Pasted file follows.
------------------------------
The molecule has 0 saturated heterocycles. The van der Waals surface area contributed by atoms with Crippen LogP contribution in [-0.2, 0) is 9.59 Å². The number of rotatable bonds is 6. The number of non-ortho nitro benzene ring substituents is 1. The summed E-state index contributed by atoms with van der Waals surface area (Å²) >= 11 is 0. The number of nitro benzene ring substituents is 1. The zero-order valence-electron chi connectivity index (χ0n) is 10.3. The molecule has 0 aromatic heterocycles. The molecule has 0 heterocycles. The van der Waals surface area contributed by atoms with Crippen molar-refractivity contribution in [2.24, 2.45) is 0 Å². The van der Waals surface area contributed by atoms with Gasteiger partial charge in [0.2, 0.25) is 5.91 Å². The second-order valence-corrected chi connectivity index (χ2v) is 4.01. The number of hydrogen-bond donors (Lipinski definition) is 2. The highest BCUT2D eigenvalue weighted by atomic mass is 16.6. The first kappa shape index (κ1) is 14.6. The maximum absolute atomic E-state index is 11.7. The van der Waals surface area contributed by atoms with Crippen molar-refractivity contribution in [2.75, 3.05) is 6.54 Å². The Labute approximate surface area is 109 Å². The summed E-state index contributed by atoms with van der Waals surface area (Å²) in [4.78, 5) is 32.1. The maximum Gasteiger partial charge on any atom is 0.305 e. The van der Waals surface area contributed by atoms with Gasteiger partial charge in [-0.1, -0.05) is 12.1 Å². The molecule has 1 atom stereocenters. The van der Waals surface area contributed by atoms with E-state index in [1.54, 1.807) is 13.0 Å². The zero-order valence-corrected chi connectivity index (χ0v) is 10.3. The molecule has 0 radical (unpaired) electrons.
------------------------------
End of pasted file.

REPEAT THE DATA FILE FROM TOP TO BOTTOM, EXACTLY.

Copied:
The molecule has 0 saturated heterocycles. The van der Waals surface area contributed by atoms with Crippen LogP contribution in [-0.2, 0) is 9.59 Å². The number of rotatable bonds is 6. The number of non-ortho nitro benzene ring substituents is 1. The summed E-state index contributed by atoms with van der Waals surface area (Å²) >= 11 is 0. The number of nitro benzene ring substituents is 1. The zero-order valence-electron chi connectivity index (χ0n) is 10.3. The molecule has 0 aromatic heterocycles. The molecule has 0 heterocycles. The van der Waals surface area contributed by atoms with Crippen molar-refractivity contribution in [2.24, 2.45) is 0 Å². The van der Waals surface area contributed by atoms with Gasteiger partial charge in [0.2, 0.25) is 5.91 Å². The second-order valence-corrected chi connectivity index (χ2v) is 4.01. The number of hydrogen-bond donors (Lipinski definition) is 2. The highest BCUT2D eigenvalue weighted by atomic mass is 16.6. The first kappa shape index (κ1) is 14.6. The maximum absolute atomic E-state index is 11.7. The van der Waals surface area contributed by atoms with Crippen molar-refractivity contribution in [2.75, 3.05) is 6.54 Å². The Labute approximate surface area is 109 Å². The summed E-state index contributed by atoms with van der Waals surface area (Å²) in [4.78, 5) is 32.1. The maximum Gasteiger partial charge on any atom is 0.305 e. The van der Waals surface area contributed by atoms with Gasteiger partial charge in [-0.1, -0.05) is 12.1 Å². The molecule has 1 atom stereocenters. The van der Waals surface area contributed by atoms with E-state index in [1.54, 1.807) is 13.0 Å². The zero-order valence-corrected chi connectivity index (χ0v) is 10.3. The molecule has 0 radical (unpaired) electrons.